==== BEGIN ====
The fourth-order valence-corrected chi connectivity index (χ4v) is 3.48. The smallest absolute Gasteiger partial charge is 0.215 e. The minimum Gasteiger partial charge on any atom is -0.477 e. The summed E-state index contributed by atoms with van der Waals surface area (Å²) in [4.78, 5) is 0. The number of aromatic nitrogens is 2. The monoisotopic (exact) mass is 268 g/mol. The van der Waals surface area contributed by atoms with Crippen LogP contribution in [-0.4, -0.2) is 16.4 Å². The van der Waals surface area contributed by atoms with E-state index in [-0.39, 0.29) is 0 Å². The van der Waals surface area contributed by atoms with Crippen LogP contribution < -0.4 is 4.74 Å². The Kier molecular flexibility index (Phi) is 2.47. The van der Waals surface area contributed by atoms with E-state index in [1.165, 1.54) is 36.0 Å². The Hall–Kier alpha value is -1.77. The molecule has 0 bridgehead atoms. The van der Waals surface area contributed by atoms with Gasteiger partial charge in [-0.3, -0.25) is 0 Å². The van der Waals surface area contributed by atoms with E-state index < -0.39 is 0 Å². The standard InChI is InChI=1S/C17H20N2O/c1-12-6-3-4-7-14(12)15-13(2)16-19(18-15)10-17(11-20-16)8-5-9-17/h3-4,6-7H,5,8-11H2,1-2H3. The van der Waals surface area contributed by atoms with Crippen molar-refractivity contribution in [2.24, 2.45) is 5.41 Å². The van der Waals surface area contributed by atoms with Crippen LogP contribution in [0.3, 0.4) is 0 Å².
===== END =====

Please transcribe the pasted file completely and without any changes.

The fourth-order valence-corrected chi connectivity index (χ4v) is 3.48. The smallest absolute Gasteiger partial charge is 0.215 e. The minimum Gasteiger partial charge on any atom is -0.477 e. The summed E-state index contributed by atoms with van der Waals surface area (Å²) in [4.78, 5) is 0. The number of aromatic nitrogens is 2. The monoisotopic (exact) mass is 268 g/mol. The van der Waals surface area contributed by atoms with Crippen LogP contribution in [-0.4, -0.2) is 16.4 Å². The van der Waals surface area contributed by atoms with E-state index in [-0.39, 0.29) is 0 Å². The van der Waals surface area contributed by atoms with Crippen LogP contribution < -0.4 is 4.74 Å². The Kier molecular flexibility index (Phi) is 2.47. The van der Waals surface area contributed by atoms with E-state index in [1.165, 1.54) is 36.0 Å². The Hall–Kier alpha value is -1.77. The molecule has 0 bridgehead atoms. The van der Waals surface area contributed by atoms with Gasteiger partial charge in [-0.3, -0.25) is 0 Å². The van der Waals surface area contributed by atoms with E-state index < -0.39 is 0 Å². The standard InChI is InChI=1S/C17H20N2O/c1-12-6-3-4-7-14(12)15-13(2)16-19(18-15)10-17(11-20-16)8-5-9-17/h3-4,6-7H,5,8-11H2,1-2H3. The van der Waals surface area contributed by atoms with Crippen molar-refractivity contribution in [2.24, 2.45) is 5.41 Å². The van der Waals surface area contributed by atoms with Crippen LogP contribution in [0.3, 0.4) is 0 Å².